Captain Ahab had his white whale and as it turns out, a Texan 12-year-old was catching a catfish big enough to break a youth record. Luckily, he finally did it earlier this week and he couldn’t be happier about it.
The youth, Colt Franke, now is the proud record-holder for the largest blue catfish caught by a junior angler. He caught the fish at a notable fishing reservoir southeast of San Antonio, USA Today reports. The Inland Fisheries San Antonio District – Texas Parks and Wildlife, both recognized and posted about it on Facebook.
“Help us congratulate Colt F. who caught this 33.5 inch, 24.5 lbs. Blue Catfish at Calaveras Lake,” the post reads. “He had been trying to break the youth record the past 3 years and was able to achieve his goal last week! His next goal is to get his name on the Texas Elite Angler list. No doubt we will see it there someday!”
The achievement excited Colt so much, he wrote a letter back to them and thanked them for helping young anglers like himself.
Though it’s a bit difficult to read, Colt says he was “trying to catch this fish for 3 years while working on my dad’s boat.” His father, Travis, serves as a guide for San Antonio Fishing Charters. Incidentally, he also disclosed when he hooked the catfish, he tried passing it to someone else, knowing it was huge. However, his father rejected the offer and said “No, you reel it in.”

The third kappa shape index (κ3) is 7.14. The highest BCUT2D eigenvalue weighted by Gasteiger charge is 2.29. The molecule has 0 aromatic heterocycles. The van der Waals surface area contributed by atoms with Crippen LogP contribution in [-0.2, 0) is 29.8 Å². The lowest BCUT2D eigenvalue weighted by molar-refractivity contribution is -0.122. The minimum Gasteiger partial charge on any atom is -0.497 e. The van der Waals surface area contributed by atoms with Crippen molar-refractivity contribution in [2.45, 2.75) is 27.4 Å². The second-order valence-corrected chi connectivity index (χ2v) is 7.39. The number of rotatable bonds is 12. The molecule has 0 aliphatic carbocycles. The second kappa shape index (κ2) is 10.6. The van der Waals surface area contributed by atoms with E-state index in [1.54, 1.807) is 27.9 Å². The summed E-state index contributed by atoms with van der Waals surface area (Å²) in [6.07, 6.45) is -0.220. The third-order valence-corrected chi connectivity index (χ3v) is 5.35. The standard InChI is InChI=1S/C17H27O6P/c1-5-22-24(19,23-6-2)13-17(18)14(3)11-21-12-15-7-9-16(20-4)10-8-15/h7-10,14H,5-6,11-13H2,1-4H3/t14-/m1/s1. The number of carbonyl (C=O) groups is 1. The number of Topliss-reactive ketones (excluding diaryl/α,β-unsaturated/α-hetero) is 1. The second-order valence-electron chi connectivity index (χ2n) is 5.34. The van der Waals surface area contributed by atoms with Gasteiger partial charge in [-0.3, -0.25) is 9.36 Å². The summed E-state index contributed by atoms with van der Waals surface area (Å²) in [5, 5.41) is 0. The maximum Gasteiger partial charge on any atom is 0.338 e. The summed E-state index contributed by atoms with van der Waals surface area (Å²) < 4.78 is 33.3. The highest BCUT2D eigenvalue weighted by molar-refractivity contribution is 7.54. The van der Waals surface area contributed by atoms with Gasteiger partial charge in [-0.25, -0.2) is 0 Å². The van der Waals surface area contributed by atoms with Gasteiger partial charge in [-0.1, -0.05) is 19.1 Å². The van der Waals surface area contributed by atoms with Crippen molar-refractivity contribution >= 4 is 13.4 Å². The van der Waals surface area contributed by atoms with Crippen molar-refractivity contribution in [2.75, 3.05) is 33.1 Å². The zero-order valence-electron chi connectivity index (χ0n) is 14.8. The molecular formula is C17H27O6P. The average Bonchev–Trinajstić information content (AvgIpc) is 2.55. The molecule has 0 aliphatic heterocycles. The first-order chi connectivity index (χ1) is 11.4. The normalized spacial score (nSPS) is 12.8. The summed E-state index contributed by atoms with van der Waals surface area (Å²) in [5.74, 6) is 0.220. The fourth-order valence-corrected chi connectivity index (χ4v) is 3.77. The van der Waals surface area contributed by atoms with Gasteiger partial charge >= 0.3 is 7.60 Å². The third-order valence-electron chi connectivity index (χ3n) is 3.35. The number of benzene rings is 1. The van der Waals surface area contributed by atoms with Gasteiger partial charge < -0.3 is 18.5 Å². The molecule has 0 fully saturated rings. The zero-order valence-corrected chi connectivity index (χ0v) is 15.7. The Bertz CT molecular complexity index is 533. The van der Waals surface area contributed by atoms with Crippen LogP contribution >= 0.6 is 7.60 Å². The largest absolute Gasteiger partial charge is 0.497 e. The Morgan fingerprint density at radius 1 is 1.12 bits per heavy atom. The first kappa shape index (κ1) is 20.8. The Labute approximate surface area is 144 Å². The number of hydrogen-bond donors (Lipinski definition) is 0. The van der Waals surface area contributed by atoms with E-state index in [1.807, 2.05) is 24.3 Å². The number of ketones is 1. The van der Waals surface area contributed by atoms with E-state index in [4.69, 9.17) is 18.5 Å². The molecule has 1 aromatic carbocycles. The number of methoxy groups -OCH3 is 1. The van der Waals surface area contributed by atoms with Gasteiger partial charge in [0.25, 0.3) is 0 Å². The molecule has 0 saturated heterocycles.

And reel it in he did. Though the duo usually releases fish they catch, they kept the trophy for the sake of setting the record. The overall Texas record for blue catfish is currently 72.4 pounds, so maybe Colt will set his sights on that next.
Texas Fly Fisherman Landed Giant Blue Catfish That May Crush the World Record
Colt Franke isn’t the only person in recent memory to snag a huge blue catfish. Another Texas angler caught one so big a few months ago it might eclipse the world record.
Speaking to USA Today, Texan fisherman Ben Christensen recounted the tale. “I sight casted to the fish and watched it take the fly, then fought it for 40 minutes.” Christensen hooked the 31.55-pound catfish with his 4-weight rod and casting an olive-colored creek damsel fly on a 12-pound tippet.
Already happy enough with the catch, the International Game Fish Association said the current record for that category stands at 26 pounds, 4 ounces, meaning Christensen kind of crushed it.
Like Colt Franke and his father, Christensen typically releases fish but noted he’s keeping this one because he didn’t think it would last much longer after their bout. “It was old, blind in one eye, and its stomach was empty when we filleted him,” Christensen said. “I took thin fillets off the fish and composted his body in the middle of a piece of land where I hope to plant a wine grape vineyard.”